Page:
Power provokes trust; a comparative lack of power provokes suspicion. Consider that one of the only twisted contexts in which women’s claims of sexual harassment and assault have been consistently believed is when they have been leveled by (more powerful) white women — women who have often in fact been lying — against (less powerful) black men, then used as justification for racial violence and lynching.
But when Matthews expresses on television his absolute befuddlement at the idea that Bloomberg, a man who is running for president and who settled the legal claim brought against him by Garrison, would have a material interest in not telling the truth about a difference of opinion, he puts on display exactly the power dynamics that have left so many women who make claims of bias understood to be untrustworthy. And when Warren asks him in return, simply, why we shouldn’t believe the woman who has told the story of bias, she makes clear why the suggestion that we treat more women’s voices as legitimate doesn’t have to be a blunt and clumsy mandate in order for it to be a crucial step that could advance how we understand and correct abusive power dynamics.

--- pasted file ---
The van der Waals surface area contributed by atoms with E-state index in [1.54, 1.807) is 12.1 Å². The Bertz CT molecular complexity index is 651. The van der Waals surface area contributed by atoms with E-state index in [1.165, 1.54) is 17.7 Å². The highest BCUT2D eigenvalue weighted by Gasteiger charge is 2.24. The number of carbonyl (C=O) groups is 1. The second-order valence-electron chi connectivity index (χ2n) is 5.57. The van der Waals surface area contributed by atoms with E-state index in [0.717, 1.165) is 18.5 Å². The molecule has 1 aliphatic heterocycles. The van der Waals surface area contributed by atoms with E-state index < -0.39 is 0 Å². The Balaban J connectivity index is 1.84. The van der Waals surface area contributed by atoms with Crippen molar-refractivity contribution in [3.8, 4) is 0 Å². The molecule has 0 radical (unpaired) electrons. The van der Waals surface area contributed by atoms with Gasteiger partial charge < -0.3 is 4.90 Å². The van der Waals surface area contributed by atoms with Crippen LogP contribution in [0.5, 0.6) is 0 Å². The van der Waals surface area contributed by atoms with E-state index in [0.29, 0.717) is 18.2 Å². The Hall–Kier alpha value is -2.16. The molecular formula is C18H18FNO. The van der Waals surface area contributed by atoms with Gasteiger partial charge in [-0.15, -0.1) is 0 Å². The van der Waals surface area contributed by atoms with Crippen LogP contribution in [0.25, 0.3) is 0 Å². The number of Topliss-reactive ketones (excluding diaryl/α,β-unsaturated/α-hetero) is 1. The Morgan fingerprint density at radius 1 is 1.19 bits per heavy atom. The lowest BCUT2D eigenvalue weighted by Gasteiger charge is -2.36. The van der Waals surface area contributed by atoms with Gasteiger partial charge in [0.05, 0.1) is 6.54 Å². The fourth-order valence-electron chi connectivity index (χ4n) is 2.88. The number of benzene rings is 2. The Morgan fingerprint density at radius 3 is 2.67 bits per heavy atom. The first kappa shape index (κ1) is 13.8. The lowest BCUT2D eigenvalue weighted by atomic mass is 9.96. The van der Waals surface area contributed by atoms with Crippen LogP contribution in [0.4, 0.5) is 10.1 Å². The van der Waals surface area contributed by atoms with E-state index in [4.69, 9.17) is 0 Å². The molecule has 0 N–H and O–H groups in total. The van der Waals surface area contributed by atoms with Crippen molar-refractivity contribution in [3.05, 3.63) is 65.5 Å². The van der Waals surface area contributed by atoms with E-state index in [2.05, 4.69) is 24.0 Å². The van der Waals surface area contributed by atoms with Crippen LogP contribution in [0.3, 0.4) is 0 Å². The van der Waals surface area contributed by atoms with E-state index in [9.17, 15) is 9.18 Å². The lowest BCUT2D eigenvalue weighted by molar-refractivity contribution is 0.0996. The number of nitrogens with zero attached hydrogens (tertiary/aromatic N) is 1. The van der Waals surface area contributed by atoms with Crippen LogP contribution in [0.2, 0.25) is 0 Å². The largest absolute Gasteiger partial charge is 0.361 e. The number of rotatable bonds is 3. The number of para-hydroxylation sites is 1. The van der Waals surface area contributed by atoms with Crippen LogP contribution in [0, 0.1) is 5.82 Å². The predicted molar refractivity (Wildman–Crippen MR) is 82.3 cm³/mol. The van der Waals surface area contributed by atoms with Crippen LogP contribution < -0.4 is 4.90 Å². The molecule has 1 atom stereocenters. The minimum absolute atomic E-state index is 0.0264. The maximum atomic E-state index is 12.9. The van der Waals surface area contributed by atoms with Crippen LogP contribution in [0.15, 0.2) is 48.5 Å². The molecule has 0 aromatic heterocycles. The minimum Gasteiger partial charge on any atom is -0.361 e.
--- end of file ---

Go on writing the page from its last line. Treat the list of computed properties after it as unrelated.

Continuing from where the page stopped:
Elizabeth Warren and What It Means to ‘Believe Women’: